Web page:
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A daily record of what I'm thinking about what I'm reading

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Wednesday, July 8, 2015

Class exploitation in Costaguana, and maybe elsewhere as well?: Nostromo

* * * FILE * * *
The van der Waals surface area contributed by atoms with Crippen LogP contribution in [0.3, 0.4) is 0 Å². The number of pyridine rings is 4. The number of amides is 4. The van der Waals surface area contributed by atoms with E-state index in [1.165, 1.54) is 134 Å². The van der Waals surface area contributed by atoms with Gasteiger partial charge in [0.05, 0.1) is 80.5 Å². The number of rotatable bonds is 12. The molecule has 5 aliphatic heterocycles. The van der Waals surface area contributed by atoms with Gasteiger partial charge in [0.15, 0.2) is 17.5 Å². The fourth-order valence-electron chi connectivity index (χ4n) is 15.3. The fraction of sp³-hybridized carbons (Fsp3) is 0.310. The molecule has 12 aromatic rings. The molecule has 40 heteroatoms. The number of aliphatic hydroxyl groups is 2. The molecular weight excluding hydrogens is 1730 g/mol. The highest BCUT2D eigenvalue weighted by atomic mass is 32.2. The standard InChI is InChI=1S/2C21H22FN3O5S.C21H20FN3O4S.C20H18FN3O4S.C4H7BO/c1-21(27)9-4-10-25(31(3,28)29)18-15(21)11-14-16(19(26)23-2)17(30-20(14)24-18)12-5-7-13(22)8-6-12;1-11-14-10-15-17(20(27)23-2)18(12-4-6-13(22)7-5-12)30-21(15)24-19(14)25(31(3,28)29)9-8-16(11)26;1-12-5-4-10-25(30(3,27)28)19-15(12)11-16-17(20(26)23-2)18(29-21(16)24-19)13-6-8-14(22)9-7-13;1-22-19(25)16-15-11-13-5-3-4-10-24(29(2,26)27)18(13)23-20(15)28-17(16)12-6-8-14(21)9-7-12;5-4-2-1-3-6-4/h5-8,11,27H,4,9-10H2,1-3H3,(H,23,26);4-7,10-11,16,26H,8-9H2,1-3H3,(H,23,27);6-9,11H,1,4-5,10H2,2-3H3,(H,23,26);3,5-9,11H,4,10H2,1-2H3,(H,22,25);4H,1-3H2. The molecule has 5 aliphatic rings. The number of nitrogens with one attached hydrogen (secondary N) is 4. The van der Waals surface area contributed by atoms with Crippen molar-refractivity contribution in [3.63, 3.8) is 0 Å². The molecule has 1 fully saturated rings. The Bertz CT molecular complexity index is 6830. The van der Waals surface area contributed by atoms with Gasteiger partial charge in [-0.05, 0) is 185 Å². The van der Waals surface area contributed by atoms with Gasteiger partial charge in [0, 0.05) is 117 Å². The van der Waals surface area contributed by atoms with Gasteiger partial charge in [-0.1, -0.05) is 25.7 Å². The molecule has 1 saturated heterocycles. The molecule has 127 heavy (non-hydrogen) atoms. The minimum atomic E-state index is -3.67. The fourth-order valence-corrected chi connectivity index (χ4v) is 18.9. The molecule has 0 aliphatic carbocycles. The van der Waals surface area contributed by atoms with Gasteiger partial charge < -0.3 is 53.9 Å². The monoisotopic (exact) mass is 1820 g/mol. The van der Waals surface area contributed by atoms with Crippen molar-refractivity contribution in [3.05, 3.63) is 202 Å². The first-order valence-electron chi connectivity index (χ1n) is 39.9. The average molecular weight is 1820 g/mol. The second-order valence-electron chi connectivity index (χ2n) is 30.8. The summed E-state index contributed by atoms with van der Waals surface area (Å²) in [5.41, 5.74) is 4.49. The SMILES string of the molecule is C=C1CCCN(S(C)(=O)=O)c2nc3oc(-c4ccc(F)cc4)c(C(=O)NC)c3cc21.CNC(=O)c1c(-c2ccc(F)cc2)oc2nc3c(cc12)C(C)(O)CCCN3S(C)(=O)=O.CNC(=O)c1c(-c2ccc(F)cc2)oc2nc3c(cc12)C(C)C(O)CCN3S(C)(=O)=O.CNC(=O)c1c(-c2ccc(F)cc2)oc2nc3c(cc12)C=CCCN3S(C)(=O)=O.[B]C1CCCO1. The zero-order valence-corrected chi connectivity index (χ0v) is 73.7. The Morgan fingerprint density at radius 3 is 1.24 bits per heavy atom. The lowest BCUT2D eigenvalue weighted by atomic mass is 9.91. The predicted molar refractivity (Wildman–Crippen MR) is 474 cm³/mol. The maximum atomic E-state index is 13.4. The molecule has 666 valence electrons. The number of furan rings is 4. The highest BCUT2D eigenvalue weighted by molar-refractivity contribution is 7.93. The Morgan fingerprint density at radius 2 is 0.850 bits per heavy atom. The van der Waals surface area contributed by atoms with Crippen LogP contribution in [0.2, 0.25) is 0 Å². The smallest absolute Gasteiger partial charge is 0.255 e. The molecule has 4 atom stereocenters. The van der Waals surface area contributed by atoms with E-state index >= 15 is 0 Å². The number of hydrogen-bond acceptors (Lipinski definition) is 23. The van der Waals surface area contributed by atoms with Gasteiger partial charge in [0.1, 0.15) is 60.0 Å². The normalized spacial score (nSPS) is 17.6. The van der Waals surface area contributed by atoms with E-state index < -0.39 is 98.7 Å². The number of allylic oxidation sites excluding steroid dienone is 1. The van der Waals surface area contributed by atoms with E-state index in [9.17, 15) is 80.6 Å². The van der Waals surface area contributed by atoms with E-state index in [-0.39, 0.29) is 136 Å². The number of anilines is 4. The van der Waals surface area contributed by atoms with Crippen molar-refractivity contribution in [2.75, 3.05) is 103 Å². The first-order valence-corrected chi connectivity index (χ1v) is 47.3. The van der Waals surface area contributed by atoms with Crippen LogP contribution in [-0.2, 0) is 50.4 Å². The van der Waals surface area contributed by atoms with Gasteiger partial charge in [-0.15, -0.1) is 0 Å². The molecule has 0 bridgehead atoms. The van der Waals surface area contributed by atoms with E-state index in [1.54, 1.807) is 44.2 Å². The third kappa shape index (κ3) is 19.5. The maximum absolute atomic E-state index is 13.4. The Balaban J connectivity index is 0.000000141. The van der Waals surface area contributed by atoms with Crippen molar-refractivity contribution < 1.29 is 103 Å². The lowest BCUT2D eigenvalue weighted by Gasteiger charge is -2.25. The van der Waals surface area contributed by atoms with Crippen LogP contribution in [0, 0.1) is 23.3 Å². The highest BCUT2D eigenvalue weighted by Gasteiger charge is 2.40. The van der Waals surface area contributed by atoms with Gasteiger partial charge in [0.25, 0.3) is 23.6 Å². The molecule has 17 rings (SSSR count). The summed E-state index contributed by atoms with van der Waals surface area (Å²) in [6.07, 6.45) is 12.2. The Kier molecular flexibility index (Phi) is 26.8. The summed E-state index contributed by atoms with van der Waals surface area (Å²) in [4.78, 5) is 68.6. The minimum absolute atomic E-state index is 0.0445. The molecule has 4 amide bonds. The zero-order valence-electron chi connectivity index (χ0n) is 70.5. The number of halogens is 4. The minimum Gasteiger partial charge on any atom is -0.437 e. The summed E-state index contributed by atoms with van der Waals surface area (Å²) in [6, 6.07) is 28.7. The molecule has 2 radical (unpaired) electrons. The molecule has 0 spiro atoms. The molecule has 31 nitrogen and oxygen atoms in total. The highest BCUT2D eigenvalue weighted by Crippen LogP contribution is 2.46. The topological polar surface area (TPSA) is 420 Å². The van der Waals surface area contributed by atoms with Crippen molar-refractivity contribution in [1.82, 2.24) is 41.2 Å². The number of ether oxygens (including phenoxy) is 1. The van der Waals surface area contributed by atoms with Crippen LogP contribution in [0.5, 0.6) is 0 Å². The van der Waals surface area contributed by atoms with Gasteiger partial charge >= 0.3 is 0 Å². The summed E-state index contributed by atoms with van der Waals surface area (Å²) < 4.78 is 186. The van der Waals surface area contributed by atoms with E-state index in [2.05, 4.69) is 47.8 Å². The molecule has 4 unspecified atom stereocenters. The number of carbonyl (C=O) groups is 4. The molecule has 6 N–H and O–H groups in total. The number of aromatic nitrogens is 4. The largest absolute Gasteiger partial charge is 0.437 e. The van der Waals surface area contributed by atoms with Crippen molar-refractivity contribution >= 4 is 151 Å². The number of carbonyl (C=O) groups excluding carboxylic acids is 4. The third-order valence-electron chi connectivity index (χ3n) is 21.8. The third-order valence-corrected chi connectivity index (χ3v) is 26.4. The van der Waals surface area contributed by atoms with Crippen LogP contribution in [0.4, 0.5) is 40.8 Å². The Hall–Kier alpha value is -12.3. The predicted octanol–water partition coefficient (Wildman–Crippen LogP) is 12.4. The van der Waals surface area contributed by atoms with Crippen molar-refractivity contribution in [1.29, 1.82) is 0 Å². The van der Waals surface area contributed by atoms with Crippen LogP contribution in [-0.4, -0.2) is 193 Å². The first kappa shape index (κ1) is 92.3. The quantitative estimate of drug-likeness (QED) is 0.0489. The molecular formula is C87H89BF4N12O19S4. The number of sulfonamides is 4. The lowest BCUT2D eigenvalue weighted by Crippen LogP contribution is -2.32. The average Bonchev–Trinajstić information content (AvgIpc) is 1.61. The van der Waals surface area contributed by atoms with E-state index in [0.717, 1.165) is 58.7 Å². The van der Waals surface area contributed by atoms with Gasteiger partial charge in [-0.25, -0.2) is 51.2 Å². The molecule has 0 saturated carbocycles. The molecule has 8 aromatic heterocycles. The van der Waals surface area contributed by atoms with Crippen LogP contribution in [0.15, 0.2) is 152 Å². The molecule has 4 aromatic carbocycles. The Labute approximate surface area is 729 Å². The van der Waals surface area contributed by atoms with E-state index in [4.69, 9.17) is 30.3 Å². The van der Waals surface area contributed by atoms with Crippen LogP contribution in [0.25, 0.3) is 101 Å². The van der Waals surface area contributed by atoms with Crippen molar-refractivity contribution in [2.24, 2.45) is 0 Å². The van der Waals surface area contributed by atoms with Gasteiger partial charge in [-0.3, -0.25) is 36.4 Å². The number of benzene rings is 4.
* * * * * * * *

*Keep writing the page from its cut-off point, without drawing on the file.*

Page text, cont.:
Conrad didn't forget: Nostromo has been off stage for maybe 200 pages as the revolution sweeps through the coastal town of Sulaco - it seemed as if these events took place over many weeks - but of course things are happening rapidly and as we come back to Nostromo, shaking himself awake after a long sleep following his ocean swim from the island to the mainland, we realize all these events took place over a 14-hour span. When Dr. Monyghan, almost by chance, comes across Nostromo - whom he and everyone else assumed was dead - the very complex plot takes another twist: Monyghan wants Nostromo to carry a message and try to make a deal w/ one of the rebel generals in an effort to save the Gould silver mines, but only Nostromo knows that the silver bullion was not lost at sea (and that Decoud is still alive); Nostromo will keep that knowledge to himself - inevitably, he'll have to get back to Decoud on the island, and what they do with the bullion is an open question. This section of the novel involves one of those typically Conradian extensive dialogue, as Dr M and N go over the details of the coup and the attempt to escape with the silver, Nostromo holding back on key information. Nostromo's character begins to emerge as well, as for the first time we see him bristle against the way the English colonists take him for granted, expect him to solve every problem, and pay him very little - and he particularly bristles at Dr M's suggestions that he should have raised a lantern to avoid the collision w/ the steamship - that would have been better than losing the silver altogether: N thinks, so you wanted me to be a coward? To fail in my mission? N has the clearest insight into the class and ethnic exploitations that are at the heart of the socioeconomic system in the small country of Costaguana - and, just maybe, in other countries as well.

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